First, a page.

News that a ship laden with radioactive concrete is adrift in the North Sea and making for the Firth of Forth just about sums up the way in which our solutions to one problem tend to create others. Add in the unpredictability of wind and tide, and it is easy to see why some people want to retreat to a pre-industrial world of presumed safety and security in which there is no need for radioactive material to exist, let alone be disposed of. The truth is, of course, that there never has been a safe and secure world, if by safe and secure we mean one in which there is no risk, no danger, no possibility of disaster. As the Ebola epidemic begins to touch the lives of those of us in the West, we are forced to admit that we remain very vulnerable despite all our technological and medical advances. Nature has a way of slipping past our puny pitchforks.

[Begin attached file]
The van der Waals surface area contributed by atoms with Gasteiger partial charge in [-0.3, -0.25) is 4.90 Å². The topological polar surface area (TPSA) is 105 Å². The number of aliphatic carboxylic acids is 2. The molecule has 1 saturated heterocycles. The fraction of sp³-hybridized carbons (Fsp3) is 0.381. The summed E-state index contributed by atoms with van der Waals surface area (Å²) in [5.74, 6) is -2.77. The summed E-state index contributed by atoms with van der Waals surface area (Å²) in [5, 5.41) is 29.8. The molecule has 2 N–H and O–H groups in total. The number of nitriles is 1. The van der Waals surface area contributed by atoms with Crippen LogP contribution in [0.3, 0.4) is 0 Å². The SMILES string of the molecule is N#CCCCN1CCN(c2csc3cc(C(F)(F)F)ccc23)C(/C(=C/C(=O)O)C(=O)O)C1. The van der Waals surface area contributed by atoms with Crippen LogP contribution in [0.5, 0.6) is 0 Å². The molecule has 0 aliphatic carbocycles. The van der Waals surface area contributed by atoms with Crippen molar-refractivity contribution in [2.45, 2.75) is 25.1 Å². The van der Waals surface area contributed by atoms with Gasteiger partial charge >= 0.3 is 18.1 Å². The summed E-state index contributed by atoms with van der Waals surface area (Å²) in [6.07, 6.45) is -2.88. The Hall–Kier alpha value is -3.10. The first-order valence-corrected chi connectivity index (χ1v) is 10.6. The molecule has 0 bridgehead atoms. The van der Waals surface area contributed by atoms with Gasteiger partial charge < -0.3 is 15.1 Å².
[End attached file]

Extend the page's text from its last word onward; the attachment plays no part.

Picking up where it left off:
Whether we face a deadly virus like Ebola or a shipload of radioactive material, fear can make us behave foolishly, sometimes even cruelly. Put baldly, we try to run away, either literally or metaphorically, abandoning others in our flight. We try to put a good gloss on it, of course, with our talk of being sensible or taking prudent precautions, but, deep down, we know that we are allowing fear to dictate our conduct. At the same time, such challenges can lead to acts of great selflessness and courage. I don’t know much about those dealing with the Pirada, but the number of doctors and nurses who have volunteered in this country alone to help try to stem the tide of Ebola is heart-warming. Those of us who lack their skills must salute their bravery and do what we can to support them — with our money, our prayer and our concern for their families. That is our role. A single shipload of radioactive concrete may be unlikely to do very much damage; we already know what Ebola can do and can guess at the rest.